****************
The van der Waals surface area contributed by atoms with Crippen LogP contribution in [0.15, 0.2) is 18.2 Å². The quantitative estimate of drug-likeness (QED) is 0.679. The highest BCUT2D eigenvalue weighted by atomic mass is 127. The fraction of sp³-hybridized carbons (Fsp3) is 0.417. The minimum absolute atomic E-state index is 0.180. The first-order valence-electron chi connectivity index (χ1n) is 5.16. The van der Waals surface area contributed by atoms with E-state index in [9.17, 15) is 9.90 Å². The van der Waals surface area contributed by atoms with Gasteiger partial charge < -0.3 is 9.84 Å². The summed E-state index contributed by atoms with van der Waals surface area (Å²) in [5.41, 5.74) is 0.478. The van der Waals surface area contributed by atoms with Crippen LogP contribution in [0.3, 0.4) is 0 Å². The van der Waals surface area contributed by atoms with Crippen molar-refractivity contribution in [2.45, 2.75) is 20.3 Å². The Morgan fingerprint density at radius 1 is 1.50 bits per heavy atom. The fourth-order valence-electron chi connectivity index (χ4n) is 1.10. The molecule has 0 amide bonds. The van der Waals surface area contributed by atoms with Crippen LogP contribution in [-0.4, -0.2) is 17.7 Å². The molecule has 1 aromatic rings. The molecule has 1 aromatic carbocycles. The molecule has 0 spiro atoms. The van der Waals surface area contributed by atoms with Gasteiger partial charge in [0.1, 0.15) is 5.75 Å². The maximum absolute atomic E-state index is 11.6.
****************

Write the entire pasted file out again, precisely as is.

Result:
The van der Waals surface area contributed by atoms with Crippen LogP contribution in [0.15, 0.2) is 18.2 Å². The quantitative estimate of drug-likeness (QED) is 0.679. The highest BCUT2D eigenvalue weighted by atomic mass is 127. The fraction of sp³-hybridized carbons (Fsp3) is 0.417. The minimum absolute atomic E-state index is 0.180. The first-order valence-electron chi connectivity index (χ1n) is 5.16. The van der Waals surface area contributed by atoms with E-state index in [9.17, 15) is 9.90 Å². The van der Waals surface area contributed by atoms with Gasteiger partial charge < -0.3 is 9.84 Å². The summed E-state index contributed by atoms with van der Waals surface area (Å²) in [5.41, 5.74) is 0.478. The van der Waals surface area contributed by atoms with Crippen LogP contribution in [0.3, 0.4) is 0 Å². The van der Waals surface area contributed by atoms with Crippen molar-refractivity contribution in [2.45, 2.75) is 20.3 Å². The Morgan fingerprint density at radius 1 is 1.50 bits per heavy atom. The fourth-order valence-electron chi connectivity index (χ4n) is 1.10. The molecule has 0 amide bonds. The van der Waals surface area contributed by atoms with Crippen LogP contribution in [-0.4, -0.2) is 17.7 Å². The molecule has 1 aromatic rings. The molecule has 1 aromatic carbocycles. The molecule has 0 spiro atoms. The van der Waals surface area contributed by atoms with Gasteiger partial charge in [0.1, 0.15) is 5.75 Å². The maximum absolute atomic E-state index is 11.6.